Merck & Co.'s experimental COVID-19 pill could be headed toward an emergency Food and Drug Administration clearance after a panel of outside experts voted 13-10 that the drug's benefits outweigh its risks for people most likely to develop severe disease.
Despite their overall recommendation, the advisory committee questioned the potential for the drug, called molnupiravir, to cause birth defects and to hasten the development of coronavirus mutations that could lead to new variants. As a result, they urged the FDA to limit its use in pregnant women and monitor patients for emergence of resistant strains.
The FDA is not required to follow its advisers' recommendations, but it usually does.
As an oral pill, molnupiravir could be a convenient new tool to prevent hospitalization and death from COVID-19 in people infected with the virus, particularly as the emergence of the omicron variant raises concerns worldwide about the durability of vaccine protection. Currently, the only options available to infected people not sick enough to need hospital care are antibody drugs that require an infusion or injection administered by a healthcare professional.
Yet molnupiravir's modest benefits in reducing hospitalization or death, along with its possible side effects, have raised some doubts about how broadly, or whether, it should be cleared under an emergency use authorization, or EUA.
Two months ago, Merck's case for the drug looked much more clear cut, after the company and partner Ridgeback Biotherapeutics reported clinical trial results showing treatment reduced the risk of hospitalization or death by nearly half in people with mild to moderate symptoms. The data, from a preliminary analysis, appeared so strong that trial monitors recommended Merck end the study early. The company sought FDA authorization soon thereafter.
But after collecting more data from more study participants, Merck estimated the risk reduction from molnupiravir treatment to be just 30%. Among the patients whose results were analyzed later, more of those given Merck's drug were hospitalized than those who received a placebo, resulting in the lower efficacy.
Presentations shown to FDA advisers Tuesday shed little new light on that surprising finding, other than revealing that patients who initially tested positive for coronavirus antibodies and received molnupiravir were hospitalized in greater numbers than those positive patients on placebo.
Representatives for Merck had no clear explanation for the drop in efficacy. "It doesn't really add up to us," said Nicholas Kartsonis, Merck's senior vice president for clinical research. "We expected some potential regression to the mean, but we didn't expect that we would see this absolute reduction."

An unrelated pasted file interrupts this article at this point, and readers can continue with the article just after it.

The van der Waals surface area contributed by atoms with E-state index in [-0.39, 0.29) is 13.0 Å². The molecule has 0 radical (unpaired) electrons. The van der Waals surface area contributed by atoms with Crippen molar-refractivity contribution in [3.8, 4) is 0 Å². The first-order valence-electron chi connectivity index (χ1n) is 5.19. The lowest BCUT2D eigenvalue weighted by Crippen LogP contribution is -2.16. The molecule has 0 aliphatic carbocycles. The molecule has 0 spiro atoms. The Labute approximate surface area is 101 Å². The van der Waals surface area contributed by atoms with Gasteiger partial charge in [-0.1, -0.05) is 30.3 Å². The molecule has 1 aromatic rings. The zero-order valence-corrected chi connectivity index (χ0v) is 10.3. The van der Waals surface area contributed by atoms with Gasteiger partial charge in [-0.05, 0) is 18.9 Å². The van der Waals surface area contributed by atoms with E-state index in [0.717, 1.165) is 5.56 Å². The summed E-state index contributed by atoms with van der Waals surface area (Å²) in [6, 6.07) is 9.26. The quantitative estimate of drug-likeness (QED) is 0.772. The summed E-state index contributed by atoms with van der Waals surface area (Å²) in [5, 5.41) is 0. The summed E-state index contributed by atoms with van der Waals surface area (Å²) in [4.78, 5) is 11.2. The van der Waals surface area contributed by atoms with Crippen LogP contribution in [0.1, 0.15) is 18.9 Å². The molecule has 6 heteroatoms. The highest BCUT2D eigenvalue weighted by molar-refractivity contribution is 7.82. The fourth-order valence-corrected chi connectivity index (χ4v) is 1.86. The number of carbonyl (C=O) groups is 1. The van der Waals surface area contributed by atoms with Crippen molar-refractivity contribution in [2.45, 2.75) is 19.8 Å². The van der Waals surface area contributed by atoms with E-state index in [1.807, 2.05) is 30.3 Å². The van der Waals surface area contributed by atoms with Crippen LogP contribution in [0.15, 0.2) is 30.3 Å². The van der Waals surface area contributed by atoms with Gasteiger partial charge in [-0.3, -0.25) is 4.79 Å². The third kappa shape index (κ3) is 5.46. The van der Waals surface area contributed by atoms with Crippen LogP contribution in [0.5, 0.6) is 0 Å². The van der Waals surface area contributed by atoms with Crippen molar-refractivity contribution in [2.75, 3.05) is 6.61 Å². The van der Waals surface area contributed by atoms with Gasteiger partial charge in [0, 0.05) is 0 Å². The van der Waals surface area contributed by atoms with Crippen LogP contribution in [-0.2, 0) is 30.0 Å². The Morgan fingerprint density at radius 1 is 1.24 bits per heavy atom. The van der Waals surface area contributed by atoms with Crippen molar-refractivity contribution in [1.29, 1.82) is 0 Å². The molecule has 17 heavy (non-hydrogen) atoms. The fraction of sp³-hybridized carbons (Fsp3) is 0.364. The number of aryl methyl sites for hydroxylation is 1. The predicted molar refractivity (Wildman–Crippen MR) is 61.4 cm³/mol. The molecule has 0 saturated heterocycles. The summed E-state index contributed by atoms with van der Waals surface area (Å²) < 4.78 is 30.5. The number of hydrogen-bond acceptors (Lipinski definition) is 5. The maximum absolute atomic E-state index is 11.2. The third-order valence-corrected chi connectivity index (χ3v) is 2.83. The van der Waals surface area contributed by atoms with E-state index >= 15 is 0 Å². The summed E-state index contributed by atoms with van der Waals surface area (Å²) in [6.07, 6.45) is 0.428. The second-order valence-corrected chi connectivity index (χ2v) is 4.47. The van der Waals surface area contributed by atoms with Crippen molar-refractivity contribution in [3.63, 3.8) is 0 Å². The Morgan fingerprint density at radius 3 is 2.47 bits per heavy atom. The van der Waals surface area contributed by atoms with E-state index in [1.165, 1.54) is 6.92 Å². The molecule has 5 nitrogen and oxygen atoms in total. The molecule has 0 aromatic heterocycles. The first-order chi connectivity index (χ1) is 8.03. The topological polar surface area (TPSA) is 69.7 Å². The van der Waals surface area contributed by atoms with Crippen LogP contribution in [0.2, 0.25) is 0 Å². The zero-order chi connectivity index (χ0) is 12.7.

The finding could support excluding vaccinated people from receiving molnupiravir, but because of testing timelines assessing antibody levels before treatment may not be practical, the FDA said. Treatment with the drug must begin within five days of symptoms beginning.
The mixed data was one reason that some of the panelists voted against molnupiravir.
"This was a difficult decision," said panel member Sascha Dublin, a senior researcher at the Kaiser Permanente Washington Health Research Institute, who voted yes. "For me, it was important to consider the results of the clinical trial in total and not get too obsessed with why the second half of the trial looked different."
Molnupiravir's modest benefit may also make it difficult to convince physicians to choose the drug over the monoclonal antibodies. "We think that monoclonal antibody therapy is likely to be more efficacious treatment," said Richard Murphy, an infectious diseases physician at the Department of Veterans Affairs White River Junction Medical Center in Vermont.
The FDA, meanwhile, is weighing molnupiravir's effectiveness against animal data suggesting an increased risk of birth defects, a question that's hung over the drug since early in its development. Animal tests also indicated a potential risk for bone and cartilage damage.
The agency is carefully weighing its use in pregnant women, while children could be restricted from taking the pill because of the risk to skeletal tissue.
"As a woman of childbearing age, I don't think I would want to take this drug, not knowing the effects that it could have on my unborn child," said Roblena Walker, a consumer representative to the panel who voted yes.
More broadly, the way in which molnupiravir works — blocking viral replication by introducing genetic mutations — also carries with it the potential to create coronavirus variants that are resistant to vaccines or other antiviral treatments.
Challenged on this point by panel member James Hildreth, CEO of Meharry Medical College, Merck's Kartsonis argued that use of vaccines or antibody treatments could equally spur resistant strains.
Hildreth, who voted no, argued the FDA needs to better understand that risk. "The potential for this drug to drive some very challenging variants into the public is a major, major concern," he said.
Pfizer is also seeking FDA authorization for an antiviral pill that it's developed, results for which appeared stronger than Merck's for molnupiravir. Details aren't yet available, however, nor are final data from the study.
Should Pfizer's pill win an EUA from the FDA, several panelists said their views of molnupiravir would change.
"If another medication becomes available with an EUA, [molnupiravir's] EUA should be revisited and have the potential to be withdrawn," Dublin said.
Ben Fidler contributed reporting
Editor's note: This story was updated with additional comment from panelists.